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Free Vin Check, Get Vehicle History Report, Free Car History, Used Car History, Auto History, Free Vehicle History, VIN Number Check, Car History, Lemon, Check - Car History Year 1941

Car History Year 1941
Date: Sunday, September 26 @ 23:36:40 UTC
Topic: Cars

By 1941, most of Europe was under the German jackboot; only Great Britain stood defiant, but bloodied, refusing to be subdued. Through the lend-lease scheme, America was providing military equipment and supplies to the embattled British, despite officially being non-belligerent. As an explanation, President Roosevelt argued that if there had been a fire in his neighbor's house he would have lent that neighbor a hose to put it out. In addition to against the German forces. He needed the USA to declare war on Germany, but America had not been attacked, nor were there any treaties that bound her to come to the aid of any victims of German aggression. That situation would change at the end of the year.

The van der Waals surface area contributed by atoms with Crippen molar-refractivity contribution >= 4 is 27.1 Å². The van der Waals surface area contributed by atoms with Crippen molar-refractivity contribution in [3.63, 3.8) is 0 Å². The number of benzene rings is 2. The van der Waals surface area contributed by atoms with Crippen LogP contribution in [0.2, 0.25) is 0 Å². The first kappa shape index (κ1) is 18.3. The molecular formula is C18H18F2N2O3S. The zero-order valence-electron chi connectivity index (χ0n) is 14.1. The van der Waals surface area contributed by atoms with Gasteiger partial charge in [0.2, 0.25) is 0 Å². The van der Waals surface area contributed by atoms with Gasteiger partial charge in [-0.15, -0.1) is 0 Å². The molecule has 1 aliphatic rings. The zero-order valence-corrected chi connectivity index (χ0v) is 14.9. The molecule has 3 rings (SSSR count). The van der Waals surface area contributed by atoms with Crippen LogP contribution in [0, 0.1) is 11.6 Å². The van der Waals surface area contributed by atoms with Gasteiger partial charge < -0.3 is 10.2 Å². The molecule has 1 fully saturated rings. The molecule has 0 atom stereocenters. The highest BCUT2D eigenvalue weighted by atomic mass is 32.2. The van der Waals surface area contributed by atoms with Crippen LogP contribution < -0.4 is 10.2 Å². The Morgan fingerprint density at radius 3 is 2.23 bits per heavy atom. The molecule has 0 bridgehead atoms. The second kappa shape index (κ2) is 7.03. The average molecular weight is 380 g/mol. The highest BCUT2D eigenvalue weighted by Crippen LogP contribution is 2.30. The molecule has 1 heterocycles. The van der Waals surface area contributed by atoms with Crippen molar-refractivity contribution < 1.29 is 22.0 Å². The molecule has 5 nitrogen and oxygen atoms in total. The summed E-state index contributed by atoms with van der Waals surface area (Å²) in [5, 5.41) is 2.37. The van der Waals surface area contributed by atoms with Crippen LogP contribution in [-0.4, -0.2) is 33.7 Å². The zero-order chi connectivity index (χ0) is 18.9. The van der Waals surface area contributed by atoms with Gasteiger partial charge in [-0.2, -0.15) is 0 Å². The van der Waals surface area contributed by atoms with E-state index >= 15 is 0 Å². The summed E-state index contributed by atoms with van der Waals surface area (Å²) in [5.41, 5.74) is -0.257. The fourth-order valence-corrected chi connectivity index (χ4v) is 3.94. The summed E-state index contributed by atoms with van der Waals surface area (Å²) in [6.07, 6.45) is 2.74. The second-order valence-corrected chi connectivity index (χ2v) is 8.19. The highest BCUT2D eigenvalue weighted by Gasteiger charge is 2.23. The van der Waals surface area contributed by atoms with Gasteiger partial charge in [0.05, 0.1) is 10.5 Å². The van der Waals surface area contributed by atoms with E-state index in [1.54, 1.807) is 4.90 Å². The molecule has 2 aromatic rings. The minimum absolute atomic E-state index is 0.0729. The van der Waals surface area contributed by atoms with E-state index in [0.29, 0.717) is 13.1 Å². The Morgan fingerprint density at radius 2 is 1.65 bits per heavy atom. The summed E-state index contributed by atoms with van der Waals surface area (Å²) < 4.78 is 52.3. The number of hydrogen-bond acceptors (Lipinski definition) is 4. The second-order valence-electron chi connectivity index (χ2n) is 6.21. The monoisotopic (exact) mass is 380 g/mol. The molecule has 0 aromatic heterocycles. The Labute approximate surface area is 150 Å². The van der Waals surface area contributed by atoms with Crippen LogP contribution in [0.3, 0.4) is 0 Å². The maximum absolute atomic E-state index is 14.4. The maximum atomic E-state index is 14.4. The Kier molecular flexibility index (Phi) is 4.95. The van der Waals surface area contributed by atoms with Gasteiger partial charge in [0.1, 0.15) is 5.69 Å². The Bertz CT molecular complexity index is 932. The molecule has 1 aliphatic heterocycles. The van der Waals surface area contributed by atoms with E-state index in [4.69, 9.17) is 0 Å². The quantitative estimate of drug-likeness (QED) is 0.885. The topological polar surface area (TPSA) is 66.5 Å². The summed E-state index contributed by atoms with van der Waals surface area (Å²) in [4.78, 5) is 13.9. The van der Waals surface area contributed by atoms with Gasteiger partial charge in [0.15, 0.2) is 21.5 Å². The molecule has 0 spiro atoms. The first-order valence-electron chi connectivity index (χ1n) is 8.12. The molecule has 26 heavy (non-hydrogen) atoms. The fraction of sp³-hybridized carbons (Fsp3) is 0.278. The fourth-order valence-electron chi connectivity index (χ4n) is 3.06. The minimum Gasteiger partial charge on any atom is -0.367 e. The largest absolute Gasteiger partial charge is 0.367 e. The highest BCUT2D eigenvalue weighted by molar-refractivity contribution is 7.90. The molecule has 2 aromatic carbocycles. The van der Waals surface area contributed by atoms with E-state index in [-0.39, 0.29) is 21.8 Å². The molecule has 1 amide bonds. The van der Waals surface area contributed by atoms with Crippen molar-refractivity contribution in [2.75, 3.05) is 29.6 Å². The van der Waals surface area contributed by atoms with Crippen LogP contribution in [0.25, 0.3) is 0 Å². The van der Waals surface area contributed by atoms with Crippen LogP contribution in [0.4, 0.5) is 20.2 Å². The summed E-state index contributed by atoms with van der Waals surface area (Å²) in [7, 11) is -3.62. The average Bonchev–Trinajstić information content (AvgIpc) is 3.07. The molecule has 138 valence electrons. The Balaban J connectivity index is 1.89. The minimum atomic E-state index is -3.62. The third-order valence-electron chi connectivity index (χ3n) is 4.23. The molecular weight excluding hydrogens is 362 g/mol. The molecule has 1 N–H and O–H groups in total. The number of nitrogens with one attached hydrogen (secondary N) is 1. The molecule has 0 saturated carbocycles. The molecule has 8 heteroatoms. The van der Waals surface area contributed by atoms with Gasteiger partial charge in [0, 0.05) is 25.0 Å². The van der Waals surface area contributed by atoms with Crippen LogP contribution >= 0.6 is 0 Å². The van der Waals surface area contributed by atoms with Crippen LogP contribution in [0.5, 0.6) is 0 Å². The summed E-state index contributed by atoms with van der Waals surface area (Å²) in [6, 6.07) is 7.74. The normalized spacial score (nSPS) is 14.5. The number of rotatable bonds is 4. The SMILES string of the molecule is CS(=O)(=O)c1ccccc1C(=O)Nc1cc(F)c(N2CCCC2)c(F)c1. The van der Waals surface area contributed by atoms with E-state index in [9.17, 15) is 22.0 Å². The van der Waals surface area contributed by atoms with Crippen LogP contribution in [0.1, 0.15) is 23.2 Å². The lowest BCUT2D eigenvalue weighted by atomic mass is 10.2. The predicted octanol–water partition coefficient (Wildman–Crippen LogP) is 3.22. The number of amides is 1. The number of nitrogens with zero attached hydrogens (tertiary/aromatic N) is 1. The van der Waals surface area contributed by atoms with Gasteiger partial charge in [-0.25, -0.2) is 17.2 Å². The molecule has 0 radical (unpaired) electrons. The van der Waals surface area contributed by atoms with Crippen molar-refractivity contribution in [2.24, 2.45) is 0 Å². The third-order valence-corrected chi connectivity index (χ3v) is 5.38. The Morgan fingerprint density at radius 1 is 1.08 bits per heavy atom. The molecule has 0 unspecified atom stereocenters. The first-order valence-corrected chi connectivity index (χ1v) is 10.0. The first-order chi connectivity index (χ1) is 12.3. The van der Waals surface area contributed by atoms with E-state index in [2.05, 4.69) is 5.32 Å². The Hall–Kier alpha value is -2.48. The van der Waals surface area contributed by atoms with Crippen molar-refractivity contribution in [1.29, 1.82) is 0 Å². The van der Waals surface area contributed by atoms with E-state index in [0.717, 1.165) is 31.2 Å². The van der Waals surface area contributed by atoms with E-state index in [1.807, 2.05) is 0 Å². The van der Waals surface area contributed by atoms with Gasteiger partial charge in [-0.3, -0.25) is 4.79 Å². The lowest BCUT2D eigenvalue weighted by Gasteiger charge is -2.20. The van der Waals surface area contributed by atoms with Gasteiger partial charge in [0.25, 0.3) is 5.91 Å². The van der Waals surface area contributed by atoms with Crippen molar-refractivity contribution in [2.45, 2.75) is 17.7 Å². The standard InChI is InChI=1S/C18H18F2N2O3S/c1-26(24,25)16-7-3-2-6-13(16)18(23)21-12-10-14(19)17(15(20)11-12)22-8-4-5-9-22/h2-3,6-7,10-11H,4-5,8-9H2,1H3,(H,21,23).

At the start of 1941, despite the ominous rumblings from across the Atlantic, it was business as usual for Detroit. At Chrysler, it was a face-lift year, the new models being similar in appearance to the 1940 offerings, although the bodies were wider and the cars had a lower stance. A six-bar grille replaced the previous year's nine-bar unit, and the cars could be ordered with or without running boards. Ever since the lack of success achieved by the radically-styled Airflow model which appeared in 1934, the overall styling of Chryslers had been conservative and, for 1941, the cars followed their rather staid image. However, in engineering terms, the company was always innovative. The '41 models had a similar mechanical specification to their predecessors, the standard transmission being Chrysier's Fluid Drive, which had been in production for a couple of years. This was an unusual three-speed, semi-automatic transmission that incorporated a clutch mechanism. The clutch was used to select first gear, after which the pedal was released fully, then the accelerator depressed to move off, just like a normal automatic. Once on the move, the driver selected second gear by simply lifting his foot from the accelerator, yet when shifting into third, the clutch had to be used in the same way as with a manual transmission. Down-shifting was achieved in a similar manner. Although the technique sounds confusing, at the time Chrysler advertised Fluid Drive as being the transmission you could not make a mistake with. Obviously, plenty of people agreed, as the cars sold well. Chryslers offered in 1941 were available in two basic series: 28 and 30. The former was powered by a new "Spitfire" sidevalve in-line six engine, which had a capacity of 241.5 cu.in. and came in low- and high-compression versions that produced 108 and 112 horsepower respectively, although the latter was increased to 115 horsepower later in the year. The 30 series models were equipped with a sidevalve in-line eight cylinder engine, which displaced 323.5 cu.in. and produced either 137 (low compression) or 140 horsepower (high compression) at 3400 rpm. The hood of these eight cylinder cars was slightly longer to accommodate the engine. Within the two series was a wide range of styles, including coupes, convertibles, 2-door broughams, 4-door sedans, station wagons and long wheelbase limousines. These were sold as Royal, Windsor, Saratoga, New Yorker and Crown Imperial models. Among the options available was a striking upholstery pattern, which cost an extra $20 and was similar to Black Watch tartan. This fancy stitchwork led to a completely separate series of Windsor and New Yorker models, known as Highlanders. To distinguish them they carried Highlander emblems on the dashboard and hood. Despite Chrysler's less-than-flamboyant image, buyers in 1941 could choose from a list of 13 colors and 27 upholstery options. Also included in the list of options was a four-speed, semi-automatic transmission known as Vacamatic, and power-operated windows, although the latter were only available on the top-of-the-line crown Imperial. Compared to their poor performance during the recession of 1938, Chrysler were doing well in 1941, having more than tripled their sales. They were ranked eighth in the US auto industry that year, but still fell a long way behind Oldsmobile in sixth place, who had built their 2,000,000th automobile in 1941. The Oldsmobile range of 1941 comprised three series - 60, 70 and 90 - as it had done in 1940 and, while they appeared similar in styling, they were all based on longer wheelbase chassis. The bottom-of-the-range 60 series cars grew 3 inches to 119 inches, while the 70 and 90 series shared a 125 inch wheelbase, from 120 and 124 inches respectively. All three series of cars could be specified with either a 238 cu.in. in-line flathead six or 257 cu.in. eight, being designated 66 or 68, 76 or 78, or 96 or 98 as appropriate. In fact, 1941 was the only year in which a top-of-the-line 90 series car could be ordered with a six, but few buyers took up the option and it was not offered again. What they did go for, however, was the Hydramatic automatic transmission. The three series offered a range of body styles, including convertibles, business and club coupes, 2- and 4-door sedans and station wagons. An unusual offering was a 4-door phaeton, which had been introduced in 1940, but would be discontinued after 1941. 1941 was a good year for the auto makers and few realized what was in store for them. Indeed, few Americans had any inkling of what was to come until December 7, when the Japanese launched a devastating surprise attack on the Pacific Fleet, based at Pearl Harbor in the Hawaiian Islands, In a furious air assault, they virtually destroyed the Pacific Fleet, torpedoing five battleships and two cruisers within the first few minutes. Fortunately, two aircraft carriers were at sea when the attack took place and would prove to be a valuable nucleus around which a new fleet could be built. In the meantime, however, Japan would be almost unchallenged in her conquest of much of the Pacific. America was now at war with Japan, and because the latter was part of a tripartite pact with Germany and Italy (the Axis powers), she was also at war with those countries too. The Japanese also struck at British-held Singapore, while the Germans gave up trying to crack Great Britain and turned their attention east to the Soviet Union, ignoring the non-aggression pact they had signed with that country. All the elements were in place for a world conflict, but both Germany and Japan had awakened sleeping giants which, ultimately, would cause their downfall. Now all of American industry had to turn its attention to the war effort. Automobile production was cut by 20 as the factories began producing military equipment. Soon they would be making nothing else, as America concentrated her entire might on the common cause. Specification CHRYSLER SERIES 28 Engine Cast iron - 6 cylinders in line Displacement 241.5 cu. ins Bore and stroke 3 3/8 x 4 1/2ins. Horsepower 108-112 Body styles Coupe; Brougham; Sedan; Convertible; Limousine; Town & Country station wagon No. of seats 2-8 Weight (lbs) 3,170 Ibs-3,740 Ibs Price $995-$1,500 Produced 136,701     Specification CADILLAC CONVERTIBLE Engine Engine 90 degree V8 - cast iron block Displacement 346 cu. ins Bore and stroke 3 1/2 x 4 1/2ins. Horsepower 150 Body styles Numerous, by Fisher & Fleetwood No. of seats 2-7 Weight (lbs) 3,950 Ibs-5,000 lbs Price $1,696-$4,000+ Produced 29,258 (series 61)     Specification CADILLAC SIXTY SPECIAL Engine Engine 90 degree V8 - cast iron block Displacement 346 cu. ins Bore and stroke 3 1/2 x 4 1/2ins. Horsepower 150 Body styles Sedan by Fleetwood No. of seats 5 Weight (lbs) 4,230 Ibs - 4,290 Ibs Price $2,195-$2,345 Produced 4,101